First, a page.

The health of women while suckling their infants is, in general, better than at any other period of their lives. But should their functions, from any cause whatever, be disturbed, the quantity or quality of the milk, or both, will be often very materially affected. The quality of the food and drink taken by the mother will also very materially affect her child; so also will medicine. Thus if a nurse eat garlick, her milk will become impregnated with it, and disagreeable. If she indulge too freely in wine or porter, the infant will become sick; and if a nurse take jalap or any other opening medicine, the infant will be purged; and such as are affected with gripes or pains in the bowels, are often cured by giving the nurse a larger proportion of animal food. The milk of a suckling woman may also be altered by the affections of the mind, such as anger, fear, grief, or anxiety. In mothers as well as nurses, a good temper and an even mind are grand requisites in promoting the health of the child. The food of nurses should not be different from their ordinary food; but they in general eat and drink considerably more, and with greater relish, than at other times, which of course should not be denied to them.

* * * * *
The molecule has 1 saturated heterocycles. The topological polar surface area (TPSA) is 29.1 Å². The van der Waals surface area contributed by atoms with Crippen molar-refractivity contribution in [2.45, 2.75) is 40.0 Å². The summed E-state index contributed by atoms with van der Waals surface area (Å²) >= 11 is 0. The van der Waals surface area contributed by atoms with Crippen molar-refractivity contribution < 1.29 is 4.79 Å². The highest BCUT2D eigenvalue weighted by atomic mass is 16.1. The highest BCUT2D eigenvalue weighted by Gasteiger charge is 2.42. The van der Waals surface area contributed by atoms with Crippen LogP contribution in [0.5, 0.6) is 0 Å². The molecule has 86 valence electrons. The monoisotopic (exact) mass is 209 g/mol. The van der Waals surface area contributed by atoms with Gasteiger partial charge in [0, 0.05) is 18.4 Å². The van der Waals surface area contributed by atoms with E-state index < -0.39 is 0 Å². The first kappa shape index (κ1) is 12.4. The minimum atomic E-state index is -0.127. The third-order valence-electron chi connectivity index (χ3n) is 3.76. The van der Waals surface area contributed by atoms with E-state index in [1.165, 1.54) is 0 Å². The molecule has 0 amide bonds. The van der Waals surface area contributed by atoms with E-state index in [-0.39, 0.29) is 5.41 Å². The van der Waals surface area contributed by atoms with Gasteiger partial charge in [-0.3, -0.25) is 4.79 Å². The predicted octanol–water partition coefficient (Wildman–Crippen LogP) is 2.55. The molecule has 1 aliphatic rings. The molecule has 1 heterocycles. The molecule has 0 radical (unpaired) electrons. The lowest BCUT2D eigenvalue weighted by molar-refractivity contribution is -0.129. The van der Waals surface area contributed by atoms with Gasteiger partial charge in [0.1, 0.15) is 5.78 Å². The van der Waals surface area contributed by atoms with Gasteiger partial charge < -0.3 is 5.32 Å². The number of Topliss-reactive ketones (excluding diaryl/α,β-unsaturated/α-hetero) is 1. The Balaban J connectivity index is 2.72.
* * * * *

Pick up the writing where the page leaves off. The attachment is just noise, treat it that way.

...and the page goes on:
During the first month, the infant should, if possible, receive its nourishment from its mother’s breast, not only as being beneficial to the infant, but also, by its discharge, to the mother herself. If, however, from peculiar circumstances, the mother cannot suckle her own child, a young woman should be chosen to do so whose milk is nearly of the same age as that of the mother. But no trifling consideration ought to induce any mother to abandon her offspring to be suckled by another, provided she has health and strength to do it herself.
An infant should be early accustomed to feeding, as it will thereby suffer less inconvenience on being weaned. It should be fed two or three times a day, and, if not suckled during the night, which some medical writers think is not necessary, it may require feeding once or twice during that period. We cannot, however, avoid remarking, that suckling during the night, at least for the first two or three months, is preferable to feeding.
An infant in health, and which has been brought to feed regularly, may be safely, and is best weaned at seven or eight months: it should seldom, if ever, be suckled more than ten. The period of weaning, however, must be regulated by the strength of the mother, as well as that of the infant. It should never be taken from the breast, if possible, before the end of the fourth month.